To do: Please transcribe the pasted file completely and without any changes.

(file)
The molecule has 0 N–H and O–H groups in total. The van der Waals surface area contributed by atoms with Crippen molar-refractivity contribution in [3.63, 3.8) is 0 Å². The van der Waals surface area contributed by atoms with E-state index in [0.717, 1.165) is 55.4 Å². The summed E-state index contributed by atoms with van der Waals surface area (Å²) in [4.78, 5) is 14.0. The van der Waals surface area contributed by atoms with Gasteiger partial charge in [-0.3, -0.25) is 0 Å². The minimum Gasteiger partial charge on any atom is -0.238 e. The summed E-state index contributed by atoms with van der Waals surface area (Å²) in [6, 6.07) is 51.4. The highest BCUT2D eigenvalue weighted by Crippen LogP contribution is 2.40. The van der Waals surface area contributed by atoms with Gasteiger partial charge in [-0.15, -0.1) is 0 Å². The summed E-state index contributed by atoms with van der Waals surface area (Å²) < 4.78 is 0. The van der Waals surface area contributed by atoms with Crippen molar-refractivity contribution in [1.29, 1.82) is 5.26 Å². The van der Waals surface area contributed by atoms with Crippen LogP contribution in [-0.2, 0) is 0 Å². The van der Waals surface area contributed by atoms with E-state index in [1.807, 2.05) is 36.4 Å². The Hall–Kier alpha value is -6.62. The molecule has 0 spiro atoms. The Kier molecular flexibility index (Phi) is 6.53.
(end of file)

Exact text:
The molecule has 0 N–H and O–H groups in total. The van der Waals surface area contributed by atoms with Crippen molar-refractivity contribution in [3.63, 3.8) is 0 Å². The van der Waals surface area contributed by atoms with E-state index in [0.717, 1.165) is 55.4 Å². The summed E-state index contributed by atoms with van der Waals surface area (Å²) in [4.78, 5) is 14.0. The van der Waals surface area contributed by atoms with Gasteiger partial charge in [-0.3, -0.25) is 0 Å². The minimum Gasteiger partial charge on any atom is -0.238 e. The summed E-state index contributed by atoms with van der Waals surface area (Å²) in [6, 6.07) is 51.4. The highest BCUT2D eigenvalue weighted by Crippen LogP contribution is 2.40. The van der Waals surface area contributed by atoms with Gasteiger partial charge in [-0.15, -0.1) is 0 Å². The summed E-state index contributed by atoms with van der Waals surface area (Å²) < 4.78 is 0. The van der Waals surface area contributed by atoms with Crippen molar-refractivity contribution in [1.29, 1.82) is 5.26 Å². The van der Waals surface area contributed by atoms with Crippen LogP contribution in [-0.2, 0) is 0 Å². The van der Waals surface area contributed by atoms with E-state index in [1.807, 2.05) is 36.4 Å². The Hall–Kier alpha value is -6.62. The molecule has 0 spiro atoms. The Kier molecular flexibility index (Phi) is 6.53.